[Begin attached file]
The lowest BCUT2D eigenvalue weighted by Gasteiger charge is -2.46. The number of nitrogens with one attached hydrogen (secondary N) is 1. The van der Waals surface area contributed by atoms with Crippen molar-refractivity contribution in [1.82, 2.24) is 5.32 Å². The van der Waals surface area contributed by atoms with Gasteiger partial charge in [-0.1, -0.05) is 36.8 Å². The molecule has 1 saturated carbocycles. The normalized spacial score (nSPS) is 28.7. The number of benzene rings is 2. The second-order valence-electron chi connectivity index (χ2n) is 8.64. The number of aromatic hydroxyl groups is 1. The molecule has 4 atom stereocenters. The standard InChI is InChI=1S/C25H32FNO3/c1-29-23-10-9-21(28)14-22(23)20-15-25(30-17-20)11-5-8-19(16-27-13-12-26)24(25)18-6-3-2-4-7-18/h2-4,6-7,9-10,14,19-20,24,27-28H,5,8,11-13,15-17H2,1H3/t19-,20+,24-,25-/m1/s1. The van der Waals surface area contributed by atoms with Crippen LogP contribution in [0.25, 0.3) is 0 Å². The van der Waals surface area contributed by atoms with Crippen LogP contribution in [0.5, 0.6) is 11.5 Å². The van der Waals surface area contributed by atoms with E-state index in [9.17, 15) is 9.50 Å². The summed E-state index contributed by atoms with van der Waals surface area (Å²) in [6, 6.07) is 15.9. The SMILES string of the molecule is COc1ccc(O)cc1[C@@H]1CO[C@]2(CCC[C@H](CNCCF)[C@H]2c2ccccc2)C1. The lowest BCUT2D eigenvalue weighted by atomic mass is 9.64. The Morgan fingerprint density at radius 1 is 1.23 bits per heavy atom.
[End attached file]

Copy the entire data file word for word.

The lowest BCUT2D eigenvalue weighted by Gasteiger charge is -2.46. The number of nitrogens with one attached hydrogen (secondary N) is 1. The van der Waals surface area contributed by atoms with Crippen molar-refractivity contribution in [1.82, 2.24) is 5.32 Å². The van der Waals surface area contributed by atoms with Gasteiger partial charge in [-0.1, -0.05) is 36.8 Å². The molecule has 1 saturated carbocycles. The normalized spacial score (nSPS) is 28.7. The number of benzene rings is 2. The second-order valence-electron chi connectivity index (χ2n) is 8.64. The number of aromatic hydroxyl groups is 1. The molecule has 4 atom stereocenters. The standard InChI is InChI=1S/C25H32FNO3/c1-29-23-10-9-21(28)14-22(23)20-15-25(30-17-20)11-5-8-19(16-27-13-12-26)24(25)18-6-3-2-4-7-18/h2-4,6-7,9-10,14,19-20,24,27-28H,5,8,11-13,15-17H2,1H3/t19-,20+,24-,25-/m1/s1. The van der Waals surface area contributed by atoms with Crippen LogP contribution in [0.25, 0.3) is 0 Å². The van der Waals surface area contributed by atoms with Crippen LogP contribution in [0.5, 0.6) is 11.5 Å². The van der Waals surface area contributed by atoms with E-state index in [9.17, 15) is 9.50 Å². The summed E-state index contributed by atoms with van der Waals surface area (Å²) in [6, 6.07) is 15.9. The SMILES string of the molecule is COc1ccc(O)cc1[C@@H]1CO[C@]2(CCC[C@H](CNCCF)[C@H]2c2ccccc2)C1. The lowest BCUT2D eigenvalue weighted by atomic mass is 9.64. The Morgan fingerprint density at radius 1 is 1.23 bits per heavy atom.